• EUA prices continued to fall in the first half of the week, ahead of auction resumption.
• Overall bearish sentiment as European economic woes and oil price falls weigh heavily on CO2 and related commodities.
• Prices stabilize towards the end of the week without any clear direction however Friday’s close of €6.80 is the lowest since 12th December.
• Total German emissions expected to have fallen by 3% in 2014. Fall due to mild weather, higher renewable generation and development of greener technology.
• South Korean carbon trading opens at 7,860 won ($7.26) and is the world’s second largest CO2 market.
• Italy (finally) adopts Reverse Charge VAT mechanism for carbon trades
• EEX’s 2015 EUA auction volume will be 558Mt vs. 462Mt in 2014.
• Return of the auctions to full capacity this week with 11,952,000 EUA’s and 1,494,000 EUAA’s for sale.
The EU registry will be closed for 48 hours from 07:00 GMT on 13TH January to 07:00 GMT on 15TH January
Carbon emissions trading prices fell a further 4% last week as the return of auctions and an overall bearish sentiment weighed heavily on carbon prices at the beginning of the week. The auctions returned on Wednesday with nothing exciting to note regarding the clearing prices and bid cover ratios, however, the supply looks to have caused the market to shift back down to early December prices and the market appeared to be pushed down harder (than in late 2014) just ahead of auctions to rebound soon afterwards. Additionally, a strong bearish sentiment developed in the early part of the week as the Greek crisis, rumours of more quantitative easing in Europe and heavy oil price falls created a ‘perfect storm’ in European and global markets alike.
There were heavy falls across most markets and in most commodities, particularly coal and German power which set record lows in the week. Prices stabilized towards the end of the week with little clear direction on future price movement. The intra-week low of €6.68 traded on Wednesday (day of first auction) and despite a recovery to €6.95 on Thursday the market closed at it’s lowest since 12th December at €6.80 on Friday. It is unclear if utility hedging has gone back into top gear since the resumption of the auctions and with German power prices hitting record lows last week, it is unlikely there was much forward selling of power and thus create ‘normal’ demand. Without this demand the market looks well supplied, probably a little oversupplied when considering that the temporary demand provided by the closing of speculative short positions that were established between Christmas and the auction resumption.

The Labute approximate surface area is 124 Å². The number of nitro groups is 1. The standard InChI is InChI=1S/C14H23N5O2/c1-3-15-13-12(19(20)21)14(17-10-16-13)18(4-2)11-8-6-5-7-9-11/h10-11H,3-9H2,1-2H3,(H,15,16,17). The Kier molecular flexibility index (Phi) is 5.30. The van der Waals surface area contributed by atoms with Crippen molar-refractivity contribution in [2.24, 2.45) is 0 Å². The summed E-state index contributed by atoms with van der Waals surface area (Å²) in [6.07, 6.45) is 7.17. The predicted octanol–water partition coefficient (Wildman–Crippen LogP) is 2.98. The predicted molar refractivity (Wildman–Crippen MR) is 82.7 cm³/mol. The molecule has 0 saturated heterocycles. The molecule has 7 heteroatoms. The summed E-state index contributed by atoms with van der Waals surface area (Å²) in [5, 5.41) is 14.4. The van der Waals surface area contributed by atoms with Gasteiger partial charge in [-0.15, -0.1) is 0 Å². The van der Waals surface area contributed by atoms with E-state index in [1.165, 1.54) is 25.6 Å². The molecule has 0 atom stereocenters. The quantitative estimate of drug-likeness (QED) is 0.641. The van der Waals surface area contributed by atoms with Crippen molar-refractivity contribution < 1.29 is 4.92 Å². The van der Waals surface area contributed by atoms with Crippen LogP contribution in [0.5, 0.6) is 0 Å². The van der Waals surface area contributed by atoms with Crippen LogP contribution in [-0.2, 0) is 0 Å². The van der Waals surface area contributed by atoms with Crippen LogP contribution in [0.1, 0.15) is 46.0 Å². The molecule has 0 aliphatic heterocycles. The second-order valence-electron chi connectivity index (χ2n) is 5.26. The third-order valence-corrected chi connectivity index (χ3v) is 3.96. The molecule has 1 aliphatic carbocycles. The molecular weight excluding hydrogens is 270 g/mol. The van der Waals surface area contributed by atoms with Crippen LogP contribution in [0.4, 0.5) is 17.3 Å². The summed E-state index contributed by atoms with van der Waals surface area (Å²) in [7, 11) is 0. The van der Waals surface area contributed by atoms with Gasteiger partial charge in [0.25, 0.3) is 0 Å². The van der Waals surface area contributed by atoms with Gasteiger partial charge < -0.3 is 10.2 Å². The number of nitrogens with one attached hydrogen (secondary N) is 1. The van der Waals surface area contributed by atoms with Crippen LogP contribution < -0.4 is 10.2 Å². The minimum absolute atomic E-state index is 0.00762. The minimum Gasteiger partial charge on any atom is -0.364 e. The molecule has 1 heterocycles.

Price Impact: With a low close on Friday usually a bearish signal going into the week ahead, it is possible we see a further drop in the early part of this week. With the first full week of auctions supplying 11.95mt of EUA’s and a further 1.49mt of EUAA’s the market is well supplied. Much will depend on the levels of utility hedging and any recovery in power prices relative to the fuels.
Total German emissions expected to have fallen by 3% in 2014
German emissions are expected to have fallen by 3% in 2014. A combination of mild weather, high renewable electricity production and investment in energy efficiency cited as the leading drivers of the fall. So far the German economy has remained relatively strong with industrial demand fairly robust, any falls in production have a significant effect on the demand for carbon. Impact: With the largest economy in Europe, Germany is seen as the leading indicator of the economic health of the region, one to watch however with 300Mt (15% of allocation AND auction volumes) being removed from auctions this year under the ‘backloading’ legislation it will require a big decline in European industrial output for carbon emission trading prices to be materially affected.
South Korean Trading starts
South Korean carbon emission trading kicked off this morning on the national exchange, opening at 7,860 won (approximately $7.27 / €6.16) and ending the day at 8,640 won (approximately $7.99 / €6.77). The South Korean Emissions Trading Scheme is the world’s second largest behind the EU ETS and its development signals a growing trend towards carbon cap and trade within Asia.
Market Stability Reserve (MSR) update
Nothing new to report beyond noises that the EPP (largest political party in Europe) backs it including frontloading the reserve with the backloaded allowances. As a reminder the important MSR dates are:
• 13th January, 2015 – EU National Government representatives meet to discuss MSR
• 22nd January, 2015 – ITRE vote
• 21st/22nd January, 2015 – Evironment Committee considers proposal amendments tabled
• 24th February, 2015 – Environment Committee vote
Italy adopts Reverse Charge VAT mechanism for carbon trades
As of 1st January, 2015, Italy adopted the Reverse Charge VAT mechanism to help combat VAT fraud within the Italian market, more evidence for which continued to emerge throughout 2014. Reverse charge VAT means the buyer has to pay the VAT rather than the seller. Previously, VAT was being stolen by criminals who sold on allowances with a VAT charge but failed to hand over the money to the relevant authority. Impact: none, however, beware when buying allowances in Italy, VAT should not be charged.